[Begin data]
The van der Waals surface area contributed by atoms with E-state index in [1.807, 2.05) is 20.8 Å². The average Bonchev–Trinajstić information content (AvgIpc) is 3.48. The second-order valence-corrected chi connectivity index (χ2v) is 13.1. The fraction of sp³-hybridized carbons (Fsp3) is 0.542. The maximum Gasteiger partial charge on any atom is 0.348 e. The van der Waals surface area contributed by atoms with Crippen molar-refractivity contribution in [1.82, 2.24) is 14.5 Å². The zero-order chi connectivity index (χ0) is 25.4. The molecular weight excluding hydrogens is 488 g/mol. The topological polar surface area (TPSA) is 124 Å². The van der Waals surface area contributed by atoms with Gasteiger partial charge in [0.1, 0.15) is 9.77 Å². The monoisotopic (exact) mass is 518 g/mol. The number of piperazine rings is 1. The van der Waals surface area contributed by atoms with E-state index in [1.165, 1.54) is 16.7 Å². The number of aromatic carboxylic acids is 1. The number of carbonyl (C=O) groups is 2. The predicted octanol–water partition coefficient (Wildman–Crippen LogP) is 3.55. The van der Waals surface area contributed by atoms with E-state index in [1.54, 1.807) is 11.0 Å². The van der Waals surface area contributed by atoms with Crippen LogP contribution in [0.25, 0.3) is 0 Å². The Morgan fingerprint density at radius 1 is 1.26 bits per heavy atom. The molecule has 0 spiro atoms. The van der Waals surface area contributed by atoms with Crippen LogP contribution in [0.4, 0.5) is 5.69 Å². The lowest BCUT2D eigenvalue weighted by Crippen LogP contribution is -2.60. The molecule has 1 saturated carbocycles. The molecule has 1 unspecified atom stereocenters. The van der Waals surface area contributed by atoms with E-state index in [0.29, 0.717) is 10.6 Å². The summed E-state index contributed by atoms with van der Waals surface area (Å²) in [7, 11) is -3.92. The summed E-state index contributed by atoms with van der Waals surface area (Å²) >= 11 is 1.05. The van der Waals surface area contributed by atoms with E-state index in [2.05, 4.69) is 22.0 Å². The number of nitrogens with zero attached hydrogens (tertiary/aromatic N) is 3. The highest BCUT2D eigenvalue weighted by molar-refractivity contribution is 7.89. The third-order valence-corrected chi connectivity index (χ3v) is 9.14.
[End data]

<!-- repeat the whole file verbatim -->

The van der Waals surface area contributed by atoms with E-state index in [1.807, 2.05) is 20.8 Å². The average Bonchev–Trinajstić information content (AvgIpc) is 3.48. The second-order valence-corrected chi connectivity index (χ2v) is 13.1. The fraction of sp³-hybridized carbons (Fsp3) is 0.542. The maximum Gasteiger partial charge on any atom is 0.348 e. The van der Waals surface area contributed by atoms with Crippen molar-refractivity contribution in [1.82, 2.24) is 14.5 Å². The zero-order chi connectivity index (χ0) is 25.4. The molecular weight excluding hydrogens is 488 g/mol. The topological polar surface area (TPSA) is 124 Å². The van der Waals surface area contributed by atoms with Gasteiger partial charge in [0.1, 0.15) is 9.77 Å². The monoisotopic (exact) mass is 518 g/mol. The number of piperazine rings is 1. The van der Waals surface area contributed by atoms with E-state index in [1.165, 1.54) is 16.7 Å². The number of aromatic carboxylic acids is 1. The number of carbonyl (C=O) groups is 2. The predicted octanol–water partition coefficient (Wildman–Crippen LogP) is 3.55. The van der Waals surface area contributed by atoms with E-state index in [1.54, 1.807) is 11.0 Å². The van der Waals surface area contributed by atoms with Crippen LogP contribution in [0.25, 0.3) is 0 Å². The Morgan fingerprint density at radius 1 is 1.26 bits per heavy atom. The molecule has 0 spiro atoms. The van der Waals surface area contributed by atoms with Crippen LogP contribution in [0.4, 0.5) is 5.69 Å². The lowest BCUT2D eigenvalue weighted by Crippen LogP contribution is -2.60. The molecule has 1 saturated carbocycles. The molecule has 1 unspecified atom stereocenters. The van der Waals surface area contributed by atoms with E-state index in [0.29, 0.717) is 10.6 Å². The summed E-state index contributed by atoms with van der Waals surface area (Å²) in [7, 11) is -3.92. The summed E-state index contributed by atoms with van der Waals surface area (Å²) >= 11 is 1.05. The van der Waals surface area contributed by atoms with E-state index in [2.05, 4.69) is 22.0 Å². The number of nitrogens with zero attached hydrogens (tertiary/aromatic N) is 3. The highest BCUT2D eigenvalue weighted by molar-refractivity contribution is 7.89. The third-order valence-corrected chi connectivity index (χ3v) is 9.14.